Few have been as controversial, or caused as much noise, as Stanton Peele. While his argument hasn’t changed much over the last 25 years, and while scientific evidence has emerged to prove it increasingly less relevant, good ole Peele staunchly sticks to his point: that alcoholism/addiction is not a disease or a biological function, is not present at a genetic level, and cannot be studied through science. Addiction is, he believes, a product of culture and an individual’s response to that experience. In this view, what he terms “temperance” cultures–the UK and US–who treat alcoholism with abstinence, have more problems with drinking than France, Italy and Spain, where the people are moderate drinkers with “normalized” attitudes toward alcohol from a young age. Peele’s arguments are relevant but his stubborn resistance to abstinence and A.A., lauding of programs which favor moderation and management, and rejection of proven scientific and clinical studies have proven incredibly controversial, making him a little outdated in a field that’s ever-expanding in knowledge. Now, if Stanton Peele could incorporate his viewpoint in with scientific, biological, genetic, emotional and spiritual ingredients, he’d have his finger on the pulse. But then he wouldn’t be Stanton Peele–begrudger of abstinence, sobriety, Dr. Drew and AA.

The current version reads:

Few figures in the recovery world have been as controversial as Stanton Peele. While his argument have [sic] been vehemently challenged by many AA stalwarts, Peele, who has authored countless books and treatises on the subjects, remained staunchly committed to his thesis that AA is not the only way to teat [sic] addiction, and that alcoholism is not a chronic and progressive disease. Most addictions, he believes, are a product of culture and an individual’s response to their personal experience. In his view, “temperance-oriented” cultures like Britain and the United States, who largely believe in abstinence-only cures, tend to suffer much higher alcoholism rates than nations like than France, Italy and Spain, where people are trained to develop “normalized” attitudes toward alcohol from a young age. Peele’s moderation-management methods are lauded by a vocal minority of addiction experts and advocates, but his willingness to challenge A.A. and the complete abstinence model of recovery, have made him a virtual pariah among hard-core A.A. enthusiasts.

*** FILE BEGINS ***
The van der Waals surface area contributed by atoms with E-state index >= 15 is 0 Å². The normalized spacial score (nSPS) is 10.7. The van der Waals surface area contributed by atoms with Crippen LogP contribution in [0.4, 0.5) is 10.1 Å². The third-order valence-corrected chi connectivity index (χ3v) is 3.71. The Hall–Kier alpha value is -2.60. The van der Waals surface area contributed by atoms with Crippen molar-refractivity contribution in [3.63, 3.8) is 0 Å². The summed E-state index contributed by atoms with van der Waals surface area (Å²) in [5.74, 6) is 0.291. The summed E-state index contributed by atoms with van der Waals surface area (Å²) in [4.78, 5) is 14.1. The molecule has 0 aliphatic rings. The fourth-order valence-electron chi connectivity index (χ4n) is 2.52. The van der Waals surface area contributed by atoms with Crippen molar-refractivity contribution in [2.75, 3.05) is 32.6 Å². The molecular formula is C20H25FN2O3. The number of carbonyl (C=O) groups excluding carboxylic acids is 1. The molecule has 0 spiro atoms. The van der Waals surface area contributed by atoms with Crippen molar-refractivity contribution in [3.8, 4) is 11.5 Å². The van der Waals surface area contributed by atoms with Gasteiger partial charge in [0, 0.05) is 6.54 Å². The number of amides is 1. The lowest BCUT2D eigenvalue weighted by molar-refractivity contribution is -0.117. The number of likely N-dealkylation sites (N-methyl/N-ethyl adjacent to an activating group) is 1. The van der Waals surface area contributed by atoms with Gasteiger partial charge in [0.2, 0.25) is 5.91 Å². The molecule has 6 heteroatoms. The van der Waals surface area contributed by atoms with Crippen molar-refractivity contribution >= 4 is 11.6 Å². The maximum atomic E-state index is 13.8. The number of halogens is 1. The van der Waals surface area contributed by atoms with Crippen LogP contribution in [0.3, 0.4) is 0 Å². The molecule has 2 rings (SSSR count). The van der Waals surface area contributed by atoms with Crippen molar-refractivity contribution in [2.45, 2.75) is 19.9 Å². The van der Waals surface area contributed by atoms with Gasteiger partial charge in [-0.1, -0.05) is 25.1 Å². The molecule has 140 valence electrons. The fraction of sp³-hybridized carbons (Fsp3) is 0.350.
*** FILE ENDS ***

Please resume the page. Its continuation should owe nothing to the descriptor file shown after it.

Links and quoted material added by friendthegirl.

“The Heretic”

Hey, Stanton’s on the front page of The Fix this morning.

The Gospel According to Stanton Peele

I think this is the best articulation of his position on addiction I’ve seen.


Stanton Peele on Dr. Drew

Speaking of harm reduction, Stanton calls bullshit on Dr. Drew this morning:

Dr. Drew

But a broader idea is this — if addiction is a medical disease, why are Dr. Drew — and especially CNN’s Laurie Dhue and Jeremy London, an ex-star TV patient Dhue interviews along with Dr. Drew — so down on Charlie Sheen? People don’t get down on cancer victims.

Really, the AA model — and Drew Pinsky’s updated synthesis of medicine and AA — are actually intensely moralistic and judgmental temperance holdovers. One never sees Dr. Drew speak on television about the need for methadone (or heroin) maintenance, or clean needles, or (heaven forbid) safe injection sites or wet housing for alcoholics — so-called harm-reduction techniques that could be seen as reasonable derivatives of the idea that addicts and alcoholics suffer from an incurable disease.


Stanton Peele on Harm Reduction Radio

Kenneth Anderson from HAMS Network is hosting Stanton Peele tonight at (8pm EST; 5pm PST), on Blog Talk Radio for his series on Addiction Treatments That Work:

Stanton Peele on Addiction in the Real World

Dr. Stanton Peele has revolutionized the way we view addiction with the publication of such books as “Love and Addiction,” “The Diseasing of America,” “7 Tools to Beat Addiction” and “Addiction-Proof Your Child.” Dr. Peele has been an outspoken critic of addiction treatment programs such as AA and 12 step programs which are based on divine revelation rather than clinical research. Dr. Peele has also long been an advocate of evidence based approaches to addiction treatment such as Harm Reduction, Cognitive Behavioral Therapy and the Community Reinforcement Approach. We are most pleased and proud to bring you an interview with Dr. Peele on this our first show.


Stanton Peele on GMA

Stanton Peele is going to be on Good Morning America tomorrow, Saturday 2/26 (8 to 9 am) to address the Great National Freakout about Charlie Sheen.

Wet House

Hulahoop brings another story, to which I can honestly say “Who knew?!” Not me…

At St. Paul Wet House, Liquor Can Be Their Life — And Death

Then, for some perspective, read Stanton Peele’s post, “Letting Alcoholics Drink” on Psychology Today.

Stanton Peele is on a Roll

At the Huffington Post:

Addiction: How Its Meaning Is Shifting As We Speak

The definition of addiction shifts. It has shifted over history. It shifted in the 1980s, when cocaine and nicotine were labeled addictive. It shifted again in the 1990s, when marijuana was called addictive. It is shifting under our feet right now as the forthcoming edition of the American Psychiatric Association’s diagnostic manual, DSM-5, has designated gambling as an addictive disorder.

I bet you’re having trouble righting this in your mind right now. The addiction-labeling committee (there is no such thing — just a substance-disorder one) is having trouble doing so. The head of the DSM-5 Substance-Related Disorders Work Group, Charles O’Brien, explained it this way: “Pathological gambling and substance-use disorders are very similar in the way they affect the brain and neurological reward system.”

In 12 step programs, the description of the hopeless addict/alcoholic includes the mind as the key factor